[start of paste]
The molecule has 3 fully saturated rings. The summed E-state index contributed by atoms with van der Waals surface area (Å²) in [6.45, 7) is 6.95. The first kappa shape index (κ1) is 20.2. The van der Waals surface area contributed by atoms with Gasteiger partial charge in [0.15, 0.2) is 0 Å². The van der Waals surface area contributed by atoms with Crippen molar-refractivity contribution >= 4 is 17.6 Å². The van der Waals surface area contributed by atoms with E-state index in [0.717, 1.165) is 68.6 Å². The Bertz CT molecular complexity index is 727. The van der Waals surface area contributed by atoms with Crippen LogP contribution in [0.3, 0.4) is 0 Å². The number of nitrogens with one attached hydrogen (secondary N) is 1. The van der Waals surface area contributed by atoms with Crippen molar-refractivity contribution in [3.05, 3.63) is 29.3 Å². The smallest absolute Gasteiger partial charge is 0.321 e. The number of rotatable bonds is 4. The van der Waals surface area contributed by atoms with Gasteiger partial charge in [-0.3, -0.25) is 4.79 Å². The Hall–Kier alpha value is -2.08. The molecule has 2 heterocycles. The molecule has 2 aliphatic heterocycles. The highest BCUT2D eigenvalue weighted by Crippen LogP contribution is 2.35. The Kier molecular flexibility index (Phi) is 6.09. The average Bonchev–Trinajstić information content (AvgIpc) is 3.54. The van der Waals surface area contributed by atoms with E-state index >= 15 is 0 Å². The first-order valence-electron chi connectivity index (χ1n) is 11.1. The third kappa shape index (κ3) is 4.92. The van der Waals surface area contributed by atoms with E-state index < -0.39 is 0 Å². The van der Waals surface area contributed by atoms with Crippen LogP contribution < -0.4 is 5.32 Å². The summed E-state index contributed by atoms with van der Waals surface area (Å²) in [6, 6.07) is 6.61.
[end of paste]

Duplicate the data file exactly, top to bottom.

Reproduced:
The molecule has 3 fully saturated rings. The summed E-state index contributed by atoms with van der Waals surface area (Å²) in [6.45, 7) is 6.95. The first kappa shape index (κ1) is 20.2. The van der Waals surface area contributed by atoms with Gasteiger partial charge in [0.15, 0.2) is 0 Å². The van der Waals surface area contributed by atoms with Crippen molar-refractivity contribution >= 4 is 17.6 Å². The van der Waals surface area contributed by atoms with E-state index in [0.717, 1.165) is 68.6 Å². The Bertz CT molecular complexity index is 727. The van der Waals surface area contributed by atoms with Crippen LogP contribution in [0.3, 0.4) is 0 Å². The number of nitrogens with one attached hydrogen (secondary N) is 1. The van der Waals surface area contributed by atoms with Crippen molar-refractivity contribution in [3.05, 3.63) is 29.3 Å². The smallest absolute Gasteiger partial charge is 0.321 e. The number of rotatable bonds is 4. The van der Waals surface area contributed by atoms with Gasteiger partial charge in [-0.3, -0.25) is 4.79 Å². The Hall–Kier alpha value is -2.08. The molecule has 2 heterocycles. The molecule has 2 aliphatic heterocycles. The highest BCUT2D eigenvalue weighted by Crippen LogP contribution is 2.35. The Kier molecular flexibility index (Phi) is 6.09. The average Bonchev–Trinajstić information content (AvgIpc) is 3.54. The van der Waals surface area contributed by atoms with E-state index >= 15 is 0 Å². The first-order valence-electron chi connectivity index (χ1n) is 11.1. The third kappa shape index (κ3) is 4.92. The van der Waals surface area contributed by atoms with E-state index < -0.39 is 0 Å². The van der Waals surface area contributed by atoms with Crippen LogP contribution < -0.4 is 5.32 Å². The summed E-state index contributed by atoms with van der Waals surface area (Å²) in [6, 6.07) is 6.61.